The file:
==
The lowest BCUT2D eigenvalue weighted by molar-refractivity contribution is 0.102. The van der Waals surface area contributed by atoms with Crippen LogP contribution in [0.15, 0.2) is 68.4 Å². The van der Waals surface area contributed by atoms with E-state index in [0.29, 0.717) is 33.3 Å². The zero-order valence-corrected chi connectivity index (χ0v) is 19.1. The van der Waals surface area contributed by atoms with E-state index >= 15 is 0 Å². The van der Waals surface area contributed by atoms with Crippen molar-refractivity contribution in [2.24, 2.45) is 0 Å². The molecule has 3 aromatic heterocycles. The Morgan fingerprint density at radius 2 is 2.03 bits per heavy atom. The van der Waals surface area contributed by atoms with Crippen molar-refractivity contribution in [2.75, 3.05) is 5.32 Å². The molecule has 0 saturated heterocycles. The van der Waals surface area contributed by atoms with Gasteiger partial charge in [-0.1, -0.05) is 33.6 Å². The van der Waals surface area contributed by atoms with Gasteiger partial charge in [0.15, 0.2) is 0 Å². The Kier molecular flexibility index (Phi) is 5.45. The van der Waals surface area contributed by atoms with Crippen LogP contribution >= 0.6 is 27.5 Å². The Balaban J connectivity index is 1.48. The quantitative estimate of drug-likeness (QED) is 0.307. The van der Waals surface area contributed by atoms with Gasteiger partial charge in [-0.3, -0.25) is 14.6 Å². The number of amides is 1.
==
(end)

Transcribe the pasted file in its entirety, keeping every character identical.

The lowest BCUT2D eigenvalue weighted by molar-refractivity contribution is 0.102. The van der Waals surface area contributed by atoms with Crippen LogP contribution in [0.15, 0.2) is 68.4 Å². The van der Waals surface area contributed by atoms with E-state index in [0.29, 0.717) is 33.3 Å². The zero-order valence-corrected chi connectivity index (χ0v) is 19.1. The van der Waals surface area contributed by atoms with E-state index >= 15 is 0 Å². The van der Waals surface area contributed by atoms with Crippen molar-refractivity contribution in [2.24, 2.45) is 0 Å². The molecule has 3 aromatic heterocycles. The Morgan fingerprint density at radius 2 is 2.03 bits per heavy atom. The van der Waals surface area contributed by atoms with Crippen molar-refractivity contribution in [2.75, 3.05) is 5.32 Å². The molecule has 0 saturated heterocycles. The van der Waals surface area contributed by atoms with Gasteiger partial charge in [-0.1, -0.05) is 33.6 Å². The van der Waals surface area contributed by atoms with Gasteiger partial charge in [0.15, 0.2) is 0 Å². The Kier molecular flexibility index (Phi) is 5.45. The van der Waals surface area contributed by atoms with Crippen LogP contribution >= 0.6 is 27.5 Å². The Balaban J connectivity index is 1.48. The quantitative estimate of drug-likeness (QED) is 0.307. The van der Waals surface area contributed by atoms with Gasteiger partial charge in [-0.3, -0.25) is 14.6 Å². The number of amides is 1.